Episcopal Seminary of Fiesole

The Episcopal Seminary of Fiesole (Italian: Seminario Vescovile di Fiesole) is a former Roman Catholic seminary in Fiesole, Italy. Founded in the 17th century, the seminary was run by the Diocese of Fiesole until it was closed in 1970. Today, the seminary retains several pieces of historically significant art and library collections.

Episcopal Seminary of Fiesole
Seminario Vescovile di Fiesole (Italian)
TypeMajor seminary
Active1637 (1637)–1970 (1970)
AffiliationDiocese of Fiesole
Religious affiliation
Catholic Church
Piazza Mino da Fiesole, 1
, , ,
43°48′25″N 11°17′30″E / 43.80694°N 11.29167°E / 43.80694; 11.29167Coordinates: 43°48′25″N 11°17′30″E / 43.80694°N 11.29167°E / 43.80694; 11.29167


Front of the seminary in Piazza Mino
Latin inscription above entrance

Plans for a seminary originated with Francesco Cattani, the Bishop of Fiesole, in 1585. He intended to open the seminary in the Oratory of Santa Maria a Ponterosso, in the Florentine comune of Figline e Incisa Valdarno. However, a dispute over ownership of the oratory, which lasted until 1641, arose between the bishop and Pope Urban VIII. Eventually, possession of the oratory was returned to the diocese, but the seminary was established in its current location.[1]

The seminary at Fiesole was founded in 1637 by Bishop Lorenzo della Robbia, with the intention of training priests in the newly formed precepts of the Council of Trent. Pope Urban VIII instituted the seminary's constitutio two years later.[2]


Façade of the seminary

Della Robbia, who was educated at the Jesuit Roman College, designed the seminary's curriculum to include writing and grammar (as many of the arriving students would be illiterate), humanities (which meant history and poetry), rhetoric, philosophy, cases of conscience, and singing. This departed from the subjects of study prescribed by the Catechism of the Council of Trent, as it did not include the study of Sacred Scripture or administration of the Sacraments other than Confession. While academic theology was taught informally, the primary focus of the theological curriculum was pastoral cura animarum.[3]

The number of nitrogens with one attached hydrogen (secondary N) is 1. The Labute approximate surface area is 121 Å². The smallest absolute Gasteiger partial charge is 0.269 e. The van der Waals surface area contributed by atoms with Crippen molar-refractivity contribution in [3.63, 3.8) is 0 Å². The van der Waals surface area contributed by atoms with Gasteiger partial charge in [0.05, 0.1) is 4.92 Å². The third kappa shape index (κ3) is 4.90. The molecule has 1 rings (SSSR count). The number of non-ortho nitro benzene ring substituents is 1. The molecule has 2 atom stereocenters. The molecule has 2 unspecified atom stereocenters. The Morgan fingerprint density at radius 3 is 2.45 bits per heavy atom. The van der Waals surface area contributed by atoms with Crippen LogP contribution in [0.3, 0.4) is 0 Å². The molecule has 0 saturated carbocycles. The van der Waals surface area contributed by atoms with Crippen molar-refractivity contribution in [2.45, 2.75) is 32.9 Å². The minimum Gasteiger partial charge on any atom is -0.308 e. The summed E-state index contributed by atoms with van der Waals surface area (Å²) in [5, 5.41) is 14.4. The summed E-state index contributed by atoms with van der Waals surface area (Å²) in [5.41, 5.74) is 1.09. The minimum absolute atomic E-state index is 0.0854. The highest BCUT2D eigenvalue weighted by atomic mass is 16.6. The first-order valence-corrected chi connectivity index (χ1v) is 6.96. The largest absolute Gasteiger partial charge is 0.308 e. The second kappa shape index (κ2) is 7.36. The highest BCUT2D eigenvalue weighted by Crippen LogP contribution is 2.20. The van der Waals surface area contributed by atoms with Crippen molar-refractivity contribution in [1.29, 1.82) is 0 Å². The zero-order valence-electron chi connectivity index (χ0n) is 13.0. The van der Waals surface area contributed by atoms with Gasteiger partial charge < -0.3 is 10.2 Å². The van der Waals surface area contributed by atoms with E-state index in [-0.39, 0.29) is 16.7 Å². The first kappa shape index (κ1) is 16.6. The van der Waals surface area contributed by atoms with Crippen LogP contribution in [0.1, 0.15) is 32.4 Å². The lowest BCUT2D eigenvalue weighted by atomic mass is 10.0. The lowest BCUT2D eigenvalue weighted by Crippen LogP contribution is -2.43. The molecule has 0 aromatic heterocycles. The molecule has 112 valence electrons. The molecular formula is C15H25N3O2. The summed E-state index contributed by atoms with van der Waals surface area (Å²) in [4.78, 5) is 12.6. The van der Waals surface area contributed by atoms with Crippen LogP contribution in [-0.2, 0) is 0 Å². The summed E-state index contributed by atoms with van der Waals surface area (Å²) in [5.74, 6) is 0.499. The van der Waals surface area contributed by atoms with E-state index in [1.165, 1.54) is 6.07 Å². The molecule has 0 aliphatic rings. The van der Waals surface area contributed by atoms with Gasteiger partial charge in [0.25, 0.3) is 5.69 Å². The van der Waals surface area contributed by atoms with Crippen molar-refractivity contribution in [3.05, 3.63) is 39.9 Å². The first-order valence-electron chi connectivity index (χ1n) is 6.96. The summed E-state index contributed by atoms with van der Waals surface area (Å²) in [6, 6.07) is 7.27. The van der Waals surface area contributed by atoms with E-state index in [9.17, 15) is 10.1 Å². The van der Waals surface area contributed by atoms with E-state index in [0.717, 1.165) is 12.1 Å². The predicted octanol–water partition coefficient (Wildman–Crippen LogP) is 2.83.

Though the seminary was diocesan in nature (rather than religious), there was a strong influence of the Society of Jesus on the curriculum, as indicated by the fact that a large percentage of the library's collection was written by Jesuit authors and that many of the faculty were Jesuit-trained, resulting in a Jesuit bent to the theology taught. While not as rigorous, the Fiesole seminary's curriculum was influenced by the Jesuit Ratio Studiorum, which was significantly more rigorous than the standard curriculum of other diocesan seminaries at the time. Graduating students of the seminary even participated in the annual Spiritual Exercises of Ignatius until the 17th century.[3]

This Jesuit influence appears to have waned after the end of Bishop della Robbia's episcopate. While he was bishop, the connection between the seminary and the Society of Jesus seems to have been atypically stronger than that between the Society and other diocesan seminaries worldwide and even in Italy, where the connection was strongest.[3]


The building, constructed under Lorenzo della Robbia, the final descendant of the prominent Della Robbia family, was smaller than it stands today.[4] It was expanded in 1697 by Bishop Filippo Neri degli Altoviti and in 1726 by Bishop Luigi Maria Strozzi.[2] The building encloses the western side of the Piazza Mino, the main piazza of Fiesole, on which the Cathedral of Fiesole also resides. Beneath the building are ruins of an ancient Roman forum, which were discovered during construction.[2]